Straight Talk: What is it and What Does it Sound Like?
I’m struck by how much people don’t say. They hint, insinuate, tiptoe, sugar coat, say half-truths, silence, manipulate, annihilate, etc., yet few actually directly state (respectfully) what’s going on for them.
When I talk with clients about saying things directly, they almost immediately start to get anxious. Many people don’t want to “be mean,” get into a fight or be perceived as hard to get along with. In an effort to avoid these appearances, they become inauthentic or foggy at best. When they’re not clear about what they’re trying to say, people don’t know what they’re saying. And this lack of clarity leaves people guessing. Then, when they guess wrong, we get annoyed, angry and frustrated.
Speaking honestly about something is mean only if we speak it in a mean way. If we are clean in how we speak (respectful, calm, compassionate), then our truth is often a gift. This is true in even the most difficult of conversations such as those in struggling marriages. Saying it straight in a struggling marriage might sound like: “Honey, I’m worried about us. I don’t feel loved, desired or even liked by you anymore. I find myself not wanting to come home and cringing when you touch me. I’m worried that if we don’t get help -- and fast -- that we won’t make it. I’m worried that I’m going to turn to someone else for the affection I want from you and I don’t want to be one of those women who has affairs to escape the loneliness of her marriage. I need us to get into therapy. I need things to change or we won’t make it.”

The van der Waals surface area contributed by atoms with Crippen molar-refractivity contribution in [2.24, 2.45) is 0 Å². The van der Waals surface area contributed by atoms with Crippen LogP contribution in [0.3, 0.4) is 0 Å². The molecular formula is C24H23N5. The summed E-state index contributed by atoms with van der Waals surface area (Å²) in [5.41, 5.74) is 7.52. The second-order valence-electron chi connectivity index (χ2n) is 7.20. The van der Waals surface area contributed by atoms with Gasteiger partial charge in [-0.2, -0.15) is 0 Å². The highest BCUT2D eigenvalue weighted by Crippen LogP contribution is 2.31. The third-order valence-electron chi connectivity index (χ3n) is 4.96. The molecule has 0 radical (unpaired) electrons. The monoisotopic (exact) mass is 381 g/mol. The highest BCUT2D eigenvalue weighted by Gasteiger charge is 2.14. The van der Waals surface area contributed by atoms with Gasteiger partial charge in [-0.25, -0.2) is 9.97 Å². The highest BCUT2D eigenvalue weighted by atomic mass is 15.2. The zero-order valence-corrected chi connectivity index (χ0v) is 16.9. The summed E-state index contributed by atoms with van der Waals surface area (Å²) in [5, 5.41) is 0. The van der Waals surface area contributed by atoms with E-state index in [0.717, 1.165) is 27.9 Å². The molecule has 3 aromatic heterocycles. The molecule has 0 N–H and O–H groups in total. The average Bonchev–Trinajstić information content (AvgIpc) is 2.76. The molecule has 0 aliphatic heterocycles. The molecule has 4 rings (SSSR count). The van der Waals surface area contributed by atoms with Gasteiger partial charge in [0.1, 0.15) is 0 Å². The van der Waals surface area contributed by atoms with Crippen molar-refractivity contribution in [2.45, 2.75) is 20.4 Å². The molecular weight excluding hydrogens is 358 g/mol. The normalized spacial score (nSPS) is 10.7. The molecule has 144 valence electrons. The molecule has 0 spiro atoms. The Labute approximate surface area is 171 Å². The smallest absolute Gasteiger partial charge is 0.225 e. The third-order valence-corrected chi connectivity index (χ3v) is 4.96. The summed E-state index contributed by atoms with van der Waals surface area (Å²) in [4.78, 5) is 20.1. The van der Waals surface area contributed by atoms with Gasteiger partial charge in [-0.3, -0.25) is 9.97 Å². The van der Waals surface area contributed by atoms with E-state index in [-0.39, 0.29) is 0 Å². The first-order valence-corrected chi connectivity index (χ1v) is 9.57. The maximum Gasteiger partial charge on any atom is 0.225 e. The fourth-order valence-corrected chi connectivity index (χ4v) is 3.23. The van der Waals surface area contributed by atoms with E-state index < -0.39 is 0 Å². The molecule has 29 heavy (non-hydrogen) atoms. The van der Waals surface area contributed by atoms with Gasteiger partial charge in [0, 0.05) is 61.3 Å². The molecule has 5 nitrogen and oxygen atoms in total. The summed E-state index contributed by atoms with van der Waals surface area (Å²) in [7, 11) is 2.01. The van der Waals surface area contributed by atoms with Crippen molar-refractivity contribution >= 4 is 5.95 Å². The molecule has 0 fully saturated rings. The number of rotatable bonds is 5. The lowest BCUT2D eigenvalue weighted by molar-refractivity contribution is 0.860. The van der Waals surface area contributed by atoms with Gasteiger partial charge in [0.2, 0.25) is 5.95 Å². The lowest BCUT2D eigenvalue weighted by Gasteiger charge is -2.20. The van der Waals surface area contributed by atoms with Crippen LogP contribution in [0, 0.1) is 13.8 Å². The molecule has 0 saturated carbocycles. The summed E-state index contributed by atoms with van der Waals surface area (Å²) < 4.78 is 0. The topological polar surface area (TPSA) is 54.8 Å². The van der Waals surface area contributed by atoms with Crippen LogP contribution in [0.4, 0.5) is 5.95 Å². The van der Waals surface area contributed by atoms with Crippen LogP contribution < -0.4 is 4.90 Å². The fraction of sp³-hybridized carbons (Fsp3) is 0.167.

Many people will read the above and be shocked by how direct it is. They will think they could never say that because they wouldn’t want to hurt someone with those words.
What many don’t see is all the people I’ve worked with who had these exact thoughts in their head, but never spoke them. They don’t see how these same people did end up having an affair, only to later blame their partner for being so distant. Being hurtful or mean is knowing you’re on the verge of leaving, walling off or giving up, yet not speaking...other than to throw out empty threats. Being mean is acting out your upset via an affair, tirade or silent wall rather than talking about it.
Regardless of whether we’re talking about romantic, work or friendship relationships, not being honest – in the guise of protecting someone’s feelings -- often ends up hurting the very relationships we think we’re protecting. If you’re not happy about how your boss spoke to you, say it straight (“Mr. Jones, I will make sure to follow up on the call you brought to my attention and I want you to know that how you spoke to me in the meeting was not okay with me.”) If your friend was deceptive, address the issue head on (“Samantha, I don’t like the way you took credit for my idea at work. Your behavior was deceptive and has really hurt my trust in you.”).
Addressing issues in a direct, respectful way is a gift to you as well as to the person you’re speaking with. Don’t pretend things are okay if they’re not and don’t avoid a topic because it’s too uncomfortable to address. Don’t muddy the waters with a watered down message that’s so hard to decipher that you don’t even know what you’re saying. Be a grown up and say it straight. Trust that you can handle difficult conversations.
Challenge: Be determined to speak authentically about your upsets, regardless of who is at their center. Speak your message in a direct, clean way and trust you can handle it. Pay attention to what happens within you and in response to you when you do this with respect.